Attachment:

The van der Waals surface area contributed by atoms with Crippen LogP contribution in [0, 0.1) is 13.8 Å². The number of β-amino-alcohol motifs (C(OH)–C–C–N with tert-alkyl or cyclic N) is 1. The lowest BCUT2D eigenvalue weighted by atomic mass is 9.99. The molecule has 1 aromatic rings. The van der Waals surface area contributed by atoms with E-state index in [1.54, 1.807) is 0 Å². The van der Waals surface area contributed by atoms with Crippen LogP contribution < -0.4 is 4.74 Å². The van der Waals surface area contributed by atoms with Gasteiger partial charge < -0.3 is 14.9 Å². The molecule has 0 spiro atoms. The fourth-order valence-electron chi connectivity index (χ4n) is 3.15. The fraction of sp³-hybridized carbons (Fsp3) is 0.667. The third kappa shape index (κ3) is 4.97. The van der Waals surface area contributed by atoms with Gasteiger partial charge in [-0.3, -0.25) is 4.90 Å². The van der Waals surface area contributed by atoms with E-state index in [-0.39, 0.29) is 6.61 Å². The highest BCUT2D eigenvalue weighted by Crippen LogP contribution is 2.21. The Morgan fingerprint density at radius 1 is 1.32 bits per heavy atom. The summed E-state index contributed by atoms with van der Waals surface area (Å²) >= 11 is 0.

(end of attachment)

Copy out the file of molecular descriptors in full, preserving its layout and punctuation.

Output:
The van der Waals surface area contributed by atoms with Crippen LogP contribution in [0, 0.1) is 13.8 Å². The number of β-amino-alcohol motifs (C(OH)–C–C–N with tert-alkyl or cyclic N) is 1. The lowest BCUT2D eigenvalue weighted by atomic mass is 9.99. The molecule has 1 aromatic rings. The van der Waals surface area contributed by atoms with E-state index in [1.54, 1.807) is 0 Å². The van der Waals surface area contributed by atoms with Crippen LogP contribution < -0.4 is 4.74 Å². The van der Waals surface area contributed by atoms with Gasteiger partial charge < -0.3 is 14.9 Å². The molecule has 0 spiro atoms. The fourth-order valence-electron chi connectivity index (χ4n) is 3.15. The fraction of sp³-hybridized carbons (Fsp3) is 0.667. The third kappa shape index (κ3) is 4.97. The van der Waals surface area contributed by atoms with Gasteiger partial charge in [-0.3, -0.25) is 4.90 Å². The van der Waals surface area contributed by atoms with E-state index in [-0.39, 0.29) is 6.61 Å². The highest BCUT2D eigenvalue weighted by Crippen LogP contribution is 2.21. The Morgan fingerprint density at radius 1 is 1.32 bits per heavy atom. The summed E-state index contributed by atoms with van der Waals surface area (Å²) >= 11 is 0.